Josh Lofton and Dan Fromme, LSU AgCenter
Over the past several days Louisiana has experienced some severe weather across the state. Most notable was the severe weather of August 11. Damage from this storm has been felt from northern Louisiana through the rice-growing areas of southern Louisiana. While reports of hail have been sporadic, damage from wind and heavy rains have been the primary concern. Unfortunately, with the rains that have been experienced across the region in the past several weeks, little of the corn crop has been harvested. This means that a large portion of the state’s crop was at risk for this damage. Driving across the state, many fields have been spared damage; however, others have not. Damage includes lodging of the tops of the plants to complete stalk lodging. At this stage in the corn growth cycle, anything short of complete stalk lodging should be of minimal concern, and there should be little effect on final yields. However, greater concern may be warranted for those with more intense lodging.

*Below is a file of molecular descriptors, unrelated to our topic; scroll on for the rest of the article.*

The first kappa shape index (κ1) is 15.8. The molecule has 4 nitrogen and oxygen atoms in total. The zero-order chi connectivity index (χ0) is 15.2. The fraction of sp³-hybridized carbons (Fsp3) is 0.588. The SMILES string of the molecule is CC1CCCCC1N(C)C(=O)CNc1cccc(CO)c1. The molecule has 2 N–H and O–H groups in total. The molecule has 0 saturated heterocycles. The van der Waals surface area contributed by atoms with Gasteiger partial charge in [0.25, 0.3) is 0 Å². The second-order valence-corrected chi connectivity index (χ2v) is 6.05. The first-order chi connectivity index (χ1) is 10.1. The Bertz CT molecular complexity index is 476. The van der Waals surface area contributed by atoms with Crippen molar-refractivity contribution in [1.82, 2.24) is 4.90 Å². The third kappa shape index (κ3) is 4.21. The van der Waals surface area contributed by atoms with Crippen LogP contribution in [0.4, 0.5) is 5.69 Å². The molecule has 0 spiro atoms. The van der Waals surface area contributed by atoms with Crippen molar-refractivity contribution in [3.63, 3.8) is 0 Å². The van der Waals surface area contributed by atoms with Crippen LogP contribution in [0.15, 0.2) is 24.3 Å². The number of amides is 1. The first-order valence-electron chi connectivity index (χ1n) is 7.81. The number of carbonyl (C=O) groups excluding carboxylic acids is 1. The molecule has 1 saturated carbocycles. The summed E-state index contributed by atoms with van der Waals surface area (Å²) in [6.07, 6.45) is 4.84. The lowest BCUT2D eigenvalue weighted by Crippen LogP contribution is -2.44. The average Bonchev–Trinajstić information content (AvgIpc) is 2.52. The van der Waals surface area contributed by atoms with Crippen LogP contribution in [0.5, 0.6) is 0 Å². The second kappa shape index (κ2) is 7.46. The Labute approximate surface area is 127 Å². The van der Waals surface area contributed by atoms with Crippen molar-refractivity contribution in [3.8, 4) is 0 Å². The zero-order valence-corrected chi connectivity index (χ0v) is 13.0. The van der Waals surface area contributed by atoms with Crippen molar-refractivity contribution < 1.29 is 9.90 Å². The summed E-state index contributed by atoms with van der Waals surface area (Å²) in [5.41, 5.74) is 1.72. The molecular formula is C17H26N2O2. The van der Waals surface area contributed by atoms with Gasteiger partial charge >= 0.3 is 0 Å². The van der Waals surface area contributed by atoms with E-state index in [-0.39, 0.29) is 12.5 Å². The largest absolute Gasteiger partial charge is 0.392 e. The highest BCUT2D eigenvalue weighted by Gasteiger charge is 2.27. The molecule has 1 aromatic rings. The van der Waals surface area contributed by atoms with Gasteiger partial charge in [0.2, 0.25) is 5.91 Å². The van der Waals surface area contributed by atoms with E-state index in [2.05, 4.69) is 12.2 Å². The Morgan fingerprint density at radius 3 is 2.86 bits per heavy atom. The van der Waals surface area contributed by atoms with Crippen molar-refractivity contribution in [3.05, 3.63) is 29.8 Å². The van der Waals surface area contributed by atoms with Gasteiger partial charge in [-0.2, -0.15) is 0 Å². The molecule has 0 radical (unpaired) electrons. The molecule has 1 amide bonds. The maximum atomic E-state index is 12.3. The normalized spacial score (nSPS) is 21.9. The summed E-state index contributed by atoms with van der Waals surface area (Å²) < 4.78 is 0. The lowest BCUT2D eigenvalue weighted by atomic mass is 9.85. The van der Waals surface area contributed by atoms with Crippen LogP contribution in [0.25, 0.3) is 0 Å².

The next couple of days will determine how damaging complete stalk lodging will be. At this stage, corn lodging will not correct itself as it will at earlier vegetative stages. However, with most modern day harvesting equipment, producers will be able to capture most of what is currently on the ground. Where the problem arises is with the rain associated with the windy conditions. Lodged corn lying in standing water will begin to be an issue as time progresses. Not only will this corn not dry like the rest of the crop, seed sprout will start to develop. This sprouted seed will maintain relatively high moisture, and dockage will be incurred if high rates of sprouted seed develop. Therefore, it will begin to be essential that these spots dry in the coming days.
While it seems the extent of this damage will be minimal across the state, yield losses on affected fields will be more substantial. Conditions will not be fully known for the next several days.
For further questions or comments, contact:
Dan Fromme, Corn and Cotton Extension Specialist, email@example.com
Josh Lofton, Research Agronomist, firstname.lastname@example.org